The Adafruit_MotorShield class represents a single motorshield and it must be declare at the beginning before using any object of the library. If you have multiple stacked motorshields, it will be necessary to declare a motorshield object for each shield.

The constructor

Adafruit_MotorShield(uint8_t addr = 0x60);

takes as optional parameter the I2C address of the shield. The default address is 0x060 which is the address assigned by default to any Adafruit motorshield. If you need to use several motorshields you need to assign a unique and different I2C address for each shield.

Adafruit_DCMotor *myMotor = AFMS.getMotor(1);

The function

Adafruit_DCMotor *getMotor(uint8_t n);

returns one among 4 DC motors to be controlled by the shield. The n parameter specifies the associated motor: 1-4.

void setup(){

The function

void begin(uint16_t freq = 1600);

must be declared within the setup() function. It initializes the shield for using the DC motor. It takes the freq parameters, which is the PWM frequency.  By default, the frequency used is 1.6KHz.

void setup(){

The function

void setSpeed(uint8_t speed);

controls the power level with which the shield provides the motor. The speed parameter is a value between 0-255.

Note: the setSpeed functions only controls the power provided to the DC motore. The actual speed of the motor depends on several factors, including:

  • Type of motor
  • Power supply
  • Load

The function

void run(uint8_t direction);

sets the direction in which the motor rotates. The direction parameters can only assumes three values:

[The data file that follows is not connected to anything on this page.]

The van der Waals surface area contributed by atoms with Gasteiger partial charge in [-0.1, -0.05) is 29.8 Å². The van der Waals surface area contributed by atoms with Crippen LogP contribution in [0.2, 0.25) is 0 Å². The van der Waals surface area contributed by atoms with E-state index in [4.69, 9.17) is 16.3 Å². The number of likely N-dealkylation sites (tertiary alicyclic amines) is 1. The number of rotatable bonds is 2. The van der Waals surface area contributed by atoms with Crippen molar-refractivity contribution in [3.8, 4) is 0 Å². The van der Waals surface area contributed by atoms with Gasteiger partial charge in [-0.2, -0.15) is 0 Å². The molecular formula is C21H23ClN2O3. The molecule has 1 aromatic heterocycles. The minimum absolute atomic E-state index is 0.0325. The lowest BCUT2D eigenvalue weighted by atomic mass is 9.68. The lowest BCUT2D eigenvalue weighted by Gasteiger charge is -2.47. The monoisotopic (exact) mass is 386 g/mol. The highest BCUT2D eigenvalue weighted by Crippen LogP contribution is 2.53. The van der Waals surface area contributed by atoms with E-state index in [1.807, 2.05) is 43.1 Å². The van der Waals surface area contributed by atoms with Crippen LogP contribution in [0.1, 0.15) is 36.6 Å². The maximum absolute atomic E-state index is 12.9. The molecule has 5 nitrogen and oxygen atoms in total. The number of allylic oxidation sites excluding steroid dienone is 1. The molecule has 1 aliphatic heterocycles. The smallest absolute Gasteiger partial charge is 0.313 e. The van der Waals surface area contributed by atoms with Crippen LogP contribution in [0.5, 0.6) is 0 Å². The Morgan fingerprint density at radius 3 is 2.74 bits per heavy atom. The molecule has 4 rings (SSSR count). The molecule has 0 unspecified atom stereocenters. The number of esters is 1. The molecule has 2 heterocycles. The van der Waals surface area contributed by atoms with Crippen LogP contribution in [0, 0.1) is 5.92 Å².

• FORWARD (rotating forward)
  • REVERSE (rotating backward)
  • RELEASE (stop rotation)

Note that the “forward” and “backward” directions are arbitrary. If they do not correspond with the desired direction, you have to invert the wires to the M1 port.

This snippet moves forward the motor with an acceleration from standstill to the maximum speed (255):

void loop(){
   uint8_t i;
   for(i=0; i<255; i++){ myMotor->setSpeed(i);

Instead in order to decelerate the motor rotation you have to write:

void loop(){
   for(i=255; i!=0; i--){

Servo Motors

Hobby servos are a good example for get familiar with motion control (a sub-field of automation). This type of motor has a 3-pin wire (+5V,ground, signal). The Adafruit motorshield in this case acts only as an intermediary, transmitting the 16bit signal PWM from Arduino to the Servo motor.  Thus, when you deal with servos you do not need to use the Adafruit Motorshield library, but include directly the Servos library.


To connect the Servo in the right way, respecting the color of wires as shown in figure. On the shield you can control up to two Servo motors. If you need to control more than two you need to find another solution (I will show a good solution in a next article as soon as possible) instead to use stacked motorshields.


In the library there is no example code for controlling only servos. Anyway here’s an example that may well elucidate the same functionality you have seen before with DC motors and you also see later with stepper motors.


Now, let’s analyze the code as reported here:

Servo myServo;
int angle = 0;
void setup(){

You must declare each servo motor you want to use, using the Servo class. With the attach() function you can assign to each motor the pin out to use as parameter.

attach(10) -> you are assigning the Servo1 pin out on the board to the motor;

attach(9) -> you are assigning the Servo2 pin out on the board to the motor;

With the following code, you rotate the servo motor in both directions covering all the angle range [0-180°] and viceversa.

void loop(){
   for(angle=0; angle < 180; angle += 1) { myServo.write(angle); delay(20); } for(angle=180; angle >= 1; angle -= 1){


The Adafruit Motorshield can run unipolar (5-wire and 6-wire) and bipolar (4-wire) steppers. It cannot run steppers with any other number of wires! The code is the same for unipolar or bipolar motors, the wiring is just slightly different.

In this case, differently from the DC motors, the wire order does matter, so first, it is necessary you know the function of every wire. You can connect two stepper motors to the motorshield board, which provides 2 motor ports of 5 pins.